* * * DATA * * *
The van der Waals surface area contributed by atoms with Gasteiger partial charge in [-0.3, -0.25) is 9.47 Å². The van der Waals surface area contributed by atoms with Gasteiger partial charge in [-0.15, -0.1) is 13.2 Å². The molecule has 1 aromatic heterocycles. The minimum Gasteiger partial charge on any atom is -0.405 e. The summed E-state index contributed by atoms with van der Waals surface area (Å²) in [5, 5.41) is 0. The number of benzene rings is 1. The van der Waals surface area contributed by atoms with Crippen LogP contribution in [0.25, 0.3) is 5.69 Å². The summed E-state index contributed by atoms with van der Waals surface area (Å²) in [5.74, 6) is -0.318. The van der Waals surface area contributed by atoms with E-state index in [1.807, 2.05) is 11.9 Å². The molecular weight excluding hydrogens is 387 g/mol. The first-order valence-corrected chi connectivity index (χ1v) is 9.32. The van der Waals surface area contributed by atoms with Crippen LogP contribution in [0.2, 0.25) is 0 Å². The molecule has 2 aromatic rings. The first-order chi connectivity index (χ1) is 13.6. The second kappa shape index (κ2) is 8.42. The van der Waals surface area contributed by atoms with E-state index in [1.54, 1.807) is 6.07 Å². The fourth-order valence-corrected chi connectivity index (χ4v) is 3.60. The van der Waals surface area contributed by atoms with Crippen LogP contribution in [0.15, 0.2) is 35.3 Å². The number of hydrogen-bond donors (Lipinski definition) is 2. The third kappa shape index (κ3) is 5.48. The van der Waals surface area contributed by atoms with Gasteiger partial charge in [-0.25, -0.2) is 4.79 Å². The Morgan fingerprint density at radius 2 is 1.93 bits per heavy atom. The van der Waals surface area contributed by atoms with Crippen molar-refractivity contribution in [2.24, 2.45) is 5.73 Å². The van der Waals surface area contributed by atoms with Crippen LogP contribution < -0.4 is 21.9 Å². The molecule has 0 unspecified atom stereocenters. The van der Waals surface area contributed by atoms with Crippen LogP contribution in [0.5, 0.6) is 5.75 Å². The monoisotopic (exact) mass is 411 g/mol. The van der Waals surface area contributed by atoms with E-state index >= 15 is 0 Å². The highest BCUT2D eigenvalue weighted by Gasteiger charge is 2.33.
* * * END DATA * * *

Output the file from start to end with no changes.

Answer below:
The van der Waals surface area contributed by atoms with Gasteiger partial charge in [-0.3, -0.25) is 9.47 Å². The van der Waals surface area contributed by atoms with Gasteiger partial charge in [-0.15, -0.1) is 13.2 Å². The molecule has 1 aromatic heterocycles. The minimum Gasteiger partial charge on any atom is -0.405 e. The summed E-state index contributed by atoms with van der Waals surface area (Å²) in [5, 5.41) is 0. The number of benzene rings is 1. The van der Waals surface area contributed by atoms with Crippen LogP contribution in [0.25, 0.3) is 5.69 Å². The summed E-state index contributed by atoms with van der Waals surface area (Å²) in [5.74, 6) is -0.318. The van der Waals surface area contributed by atoms with E-state index in [1.807, 2.05) is 11.9 Å². The molecular weight excluding hydrogens is 387 g/mol. The first-order valence-corrected chi connectivity index (χ1v) is 9.32. The van der Waals surface area contributed by atoms with Crippen LogP contribution in [0.2, 0.25) is 0 Å². The molecule has 2 aromatic rings. The first-order chi connectivity index (χ1) is 13.6. The second kappa shape index (κ2) is 8.42. The van der Waals surface area contributed by atoms with E-state index in [1.54, 1.807) is 6.07 Å². The fourth-order valence-corrected chi connectivity index (χ4v) is 3.60. The van der Waals surface area contributed by atoms with Crippen LogP contribution in [0.15, 0.2) is 35.3 Å². The number of hydrogen-bond donors (Lipinski definition) is 2. The third kappa shape index (κ3) is 5.48. The van der Waals surface area contributed by atoms with Gasteiger partial charge in [-0.25, -0.2) is 4.79 Å². The Morgan fingerprint density at radius 2 is 1.93 bits per heavy atom. The van der Waals surface area contributed by atoms with Crippen molar-refractivity contribution in [2.24, 2.45) is 5.73 Å². The van der Waals surface area contributed by atoms with Crippen LogP contribution < -0.4 is 21.9 Å². The molecule has 0 unspecified atom stereocenters. The van der Waals surface area contributed by atoms with Crippen LogP contribution in [0.5, 0.6) is 5.75 Å². The monoisotopic (exact) mass is 411 g/mol. The van der Waals surface area contributed by atoms with E-state index >= 15 is 0 Å². The highest BCUT2D eigenvalue weighted by Gasteiger charge is 2.33.